Six months ago, she started seeing a massage therapist who practices a rigorous type of Chinese massage called tuina. After a couple of sessions, she said, she was pain-free. She goes every three weeks, and for the first time in 40 years, is not taking any medication. “The pain had affected me my entire life, and now it’s gone. I’m a total believer.”
Success stories like those are what draw practitioners to the profession, therapists like Wojskowicz, who will continue to ignore the disparaging innuendoes, and do the legitimate therapeutic massage she was trained to provide.
“Although a few people give our practice a bad name,” Wojskowicz said, “the wonderful part of what I do is that I get to help people and relieve their pain, if even for just a little while.”
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Get the most from a massage
Don’t eat right before your massage. Massage can stimulate digestion, and you don’t want to have to get up.
Be early. If you’re rushed, you won’t be as relaxed.
Take off only as much clothing as you’re comfortable removing. Although bare skin allows the therapist to apply oils, a competent therapist should be able to give a good massage through clothes.
Tell your therapist about any health problems and your reason for getting a massage. Also disclose allergies to skin products.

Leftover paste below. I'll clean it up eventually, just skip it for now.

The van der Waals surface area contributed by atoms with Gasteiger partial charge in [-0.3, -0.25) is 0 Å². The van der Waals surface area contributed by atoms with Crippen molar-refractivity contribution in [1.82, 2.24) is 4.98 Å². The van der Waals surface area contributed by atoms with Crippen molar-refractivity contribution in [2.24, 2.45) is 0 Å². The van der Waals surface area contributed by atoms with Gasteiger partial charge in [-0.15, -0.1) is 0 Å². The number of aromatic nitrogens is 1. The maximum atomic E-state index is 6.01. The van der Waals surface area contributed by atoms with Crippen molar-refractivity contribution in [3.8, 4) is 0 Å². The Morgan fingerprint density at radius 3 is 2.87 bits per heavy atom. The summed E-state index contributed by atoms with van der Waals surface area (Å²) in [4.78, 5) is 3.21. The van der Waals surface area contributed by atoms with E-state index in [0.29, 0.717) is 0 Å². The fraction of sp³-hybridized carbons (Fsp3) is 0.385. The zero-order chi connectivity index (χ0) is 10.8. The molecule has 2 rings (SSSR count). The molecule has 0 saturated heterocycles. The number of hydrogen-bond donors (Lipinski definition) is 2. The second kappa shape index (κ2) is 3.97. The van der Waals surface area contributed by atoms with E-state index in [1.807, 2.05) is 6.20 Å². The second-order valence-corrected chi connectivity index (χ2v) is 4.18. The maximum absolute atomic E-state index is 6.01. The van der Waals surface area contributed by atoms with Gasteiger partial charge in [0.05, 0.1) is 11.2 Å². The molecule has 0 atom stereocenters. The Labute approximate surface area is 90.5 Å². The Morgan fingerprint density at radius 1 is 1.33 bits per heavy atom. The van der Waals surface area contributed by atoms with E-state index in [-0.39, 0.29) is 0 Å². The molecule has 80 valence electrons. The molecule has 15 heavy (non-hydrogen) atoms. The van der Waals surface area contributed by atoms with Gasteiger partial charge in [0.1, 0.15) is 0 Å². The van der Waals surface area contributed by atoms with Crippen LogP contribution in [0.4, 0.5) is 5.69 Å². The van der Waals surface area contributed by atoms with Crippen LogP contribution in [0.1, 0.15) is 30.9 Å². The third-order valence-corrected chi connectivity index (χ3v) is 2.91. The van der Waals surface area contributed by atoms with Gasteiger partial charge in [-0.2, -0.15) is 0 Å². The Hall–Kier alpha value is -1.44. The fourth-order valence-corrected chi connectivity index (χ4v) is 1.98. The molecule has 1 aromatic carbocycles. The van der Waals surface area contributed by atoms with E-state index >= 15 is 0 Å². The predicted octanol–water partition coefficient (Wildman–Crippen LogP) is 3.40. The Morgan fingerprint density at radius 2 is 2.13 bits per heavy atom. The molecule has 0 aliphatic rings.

Don’t hold your breath. Breathing helps you to relax.
Speak up if anything doesn’t feel right, or seems improper.
-- Marnell Jameson
How to find a qualified professional
When the Massage Therapy Assn. gets its certification program rolling in September, consumers can ask whether a therapist is certified by the organization. Until then, people looking for a reliable way to size up a massage therapist need to use other criteria.
LOOK AT ASSOCIATIONS
Finding a massage therapist who belongs to the American Massage Therapy Assn. is one way. Go to www.findamassage therapist.org. Members have met the association’s education standards and have agreed to adhere to a code of ethics; they also must meet continuing education requirements, said Bill Brown, director of government and industry relations for the organization.
A certification from the National Certification Board for Therapeutic Massage and Bodywork also indicates that the practitioner has met core education and ethics requirements.
Ask to see a massage therapist’s credentials. Many will post their certificates in their place of business. If you go to a business that’s part of a massage franchise, ask what criteria their therapists must meet and whether they must pass background checks.
-- Marnell Jameson
Styles of massage
Therapies target different areas of your body and different goals. Know the lingo to find what’s best for you.